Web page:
Bike:
0823_020538I was fully expecting to get a 5 hour ride with at least 20 MPH average here.  I jumped on the bike feeling great   It wasn’t till we got to a clearing that I had felt the wind gusts and knew it was going to be a long day…  Once I turned onto the Bee Line Hwy it was 11 miles of straight headwinds all the way out and then tailwind all the way back.  I didn’t have my HR strap on but I don’t use HR when riding since I have my Power2Max Power Meter.  I kept my watts under 214 to keep me in Zone 2.  Even going downhill I didn’t want to hammer it out too fast and not have any legs to battle the headwind going back.   With each successive loop the winds kept getting stronger and stronger eventually slowing me down to 8MPH at some points.   During the bike I also had 4 damn flats… 4 of them.  As that 5th hour ticked away I just kept riding to get to the run.   My nutrition was dead on (could have used more salt sticks) but I felt great getting off the bike and ready to hit the run.   The change to the speedfill bottle on the frame and the aerobar bottle holder worked out great!  I kept my APX in the bottle and then the water bottles from the aid stations in the aerobar holster.

Run:WP_20141116_15_39_57_Pro
My plan here was to run 4 minutes and walk 1 minute all at an easy pace for the first loop and then crank out some more intensity.  Grabbed some water at the first aid station along with Gu Chomps (Not sure I should have).  Then ran into Stuart from the Tri Club and we chit chatted and both were along the same run/walk plan.  We were cruising a nice 11 min mile pace which I was OK with.   At the 2nd aid station I took some cola (I wanted a caffeine pick up after the head winds.  Well the cola was not flat by any means and right around mile 3 I started to feel gassy… very gassy.  I was burping hoping it was just gas and then you have that ah-ha moment where as they say “Don’t trust a fart”.  I told John and Stuart that I’d catch up to them.  I spent the next 10 minutes or so in that porta-john.  Then it seemed I would repeat that for the next 10 miles except only taking in water, pretzels and grapes.  I didn’t know if that combination would help but in my mind my thought process was like this.  Pretzels to help absorb any carbonation, water to help dilute the cola more, and grapes for the sugars.   I don’t know if it was the “best” thing but for me it worked.  I started to feel human again around mile 12 and I was off to run/walking with enjoyment (Yes I said enjoyment).  I saw my parents when I started the 2nd lap and asked where some others were and they said they are out there running.  I was relieved they made the bike cut-off.  I stopped at my special needs bag and changed out my shoes (I shouldn’t have done this either).  Why did I change out my shoes when the one’s I was wearing seemed perfectly ok.  Either way I started running again with my 4/1 ratio.  Around mile 16 I was in a daze of things tunnel vision to just make it to the far turn around and that’s when I asked a volunteer for some water and instead she gave me perform.  Well, after that perform went down the hatch in about 15-20 seconds it was coming back up along with everything else in my stomach.   I took some water and tried to jog it out a bit which was fine for a bit and ended up puking a couple more times.   Finally at the mile 20 or so turn around I had been feeling really good.  Then my coach Julie started running with me for a bit and we had a chit chat.  She asked if I was alright and I said not really.  Explained the stomach stuff to her.  She said I was going to make it, even if I ended up walking the rest of the way I was going to make it.   By this time by feet were really starting to hurt (damn shoes, I knew it was the shoes).  I should have never changed them out.  I hit mile 24 and I could hear the finish line.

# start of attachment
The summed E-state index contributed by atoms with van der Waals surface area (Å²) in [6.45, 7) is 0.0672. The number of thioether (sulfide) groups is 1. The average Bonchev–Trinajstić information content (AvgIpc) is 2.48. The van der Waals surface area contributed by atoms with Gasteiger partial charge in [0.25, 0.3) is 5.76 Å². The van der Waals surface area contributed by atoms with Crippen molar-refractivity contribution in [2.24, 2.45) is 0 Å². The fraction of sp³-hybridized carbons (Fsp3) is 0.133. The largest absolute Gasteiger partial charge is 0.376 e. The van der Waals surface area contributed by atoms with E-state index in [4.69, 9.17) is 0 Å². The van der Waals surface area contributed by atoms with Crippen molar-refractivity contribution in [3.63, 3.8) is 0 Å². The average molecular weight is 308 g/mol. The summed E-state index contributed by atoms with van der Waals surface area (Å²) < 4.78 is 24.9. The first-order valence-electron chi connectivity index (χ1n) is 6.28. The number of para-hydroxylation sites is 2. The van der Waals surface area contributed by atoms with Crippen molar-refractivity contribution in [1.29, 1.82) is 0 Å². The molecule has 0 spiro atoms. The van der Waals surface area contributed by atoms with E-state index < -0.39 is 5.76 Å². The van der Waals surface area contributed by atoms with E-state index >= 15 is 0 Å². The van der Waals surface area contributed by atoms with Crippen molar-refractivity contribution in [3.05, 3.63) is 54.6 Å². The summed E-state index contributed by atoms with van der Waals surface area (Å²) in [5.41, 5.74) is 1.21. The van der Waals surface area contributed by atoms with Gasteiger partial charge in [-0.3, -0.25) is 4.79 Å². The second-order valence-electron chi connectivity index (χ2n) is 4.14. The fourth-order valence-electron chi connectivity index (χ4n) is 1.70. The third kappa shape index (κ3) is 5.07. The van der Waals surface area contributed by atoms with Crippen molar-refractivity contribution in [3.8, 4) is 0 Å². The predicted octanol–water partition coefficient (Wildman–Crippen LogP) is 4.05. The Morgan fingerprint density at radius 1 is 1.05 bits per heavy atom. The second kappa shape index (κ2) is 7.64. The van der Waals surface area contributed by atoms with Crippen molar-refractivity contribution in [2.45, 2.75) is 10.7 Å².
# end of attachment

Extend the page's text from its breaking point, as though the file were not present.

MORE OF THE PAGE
The Finish:0823_090644
At mile 24 once I started to hear everyone being called an Ironman everything kind of hit me.  I really was going to make it, I really was going to become an Ironman.  I didn’t care about the time I was going to make it.  I started thinking about how many people supported me through this.  How I wish my father could have been alive to find out that his oldest son had turned his life around from a heavy drinker to an Ironman and an inspiration.   I wished my grandparents were still around as well.  Finally as I turned the final corner down the finish chute I remember seeing the lights.  I remember seeing all the hands wanting hi-fives.  I remember hearing “Christopher Holley, YOU ARE AN IRONMAN”.  I couldn’t tell you my emotions at that moment.  I can’t tell you what else I heard.  I can’t even tell you at what point I got my medal.  I don’t even remember taking the finisher picture.   I remember seeing Rhonda at some point which surprised me that she made it out.  I remember my parents meeting her and not much else after that.

Coming Too:WP_20141116_21_21_58_Pro
My parents went back to the hotel they were tired, I could tell by their smiles that I made them proud.  I still had to watch the rest of Team Dunkle come in.  I heard some of the ladies and Henry finish but I couldn’t make it through everything in time to cheer them on going down the chute.  Nicole had finished as well but couldn’t move fast enough either.   Finally I made my way around everyone to the inside turn of the finish shoot.  As the final hour approached more and more of the ladies from Team Dunkle finished.  They had did it.  My certain someone had finished and I was so proud.   Finally Erika crossed the finish line all smiles.  She was soo excited she ran down the far side of the chute away from her dad and she hi-fived every single hand she could.  We all did it, we all become an Ironman that day.

Wrapping Up:
I still can’t believe it’s over just like that.  It was a 5 month journey that brought me to places that I’d never been both physically and mentally.  As I look back at the race day while writing this.  I had a LOT of fun.  At the end of the day that’s what being an athlete is all about… FUN.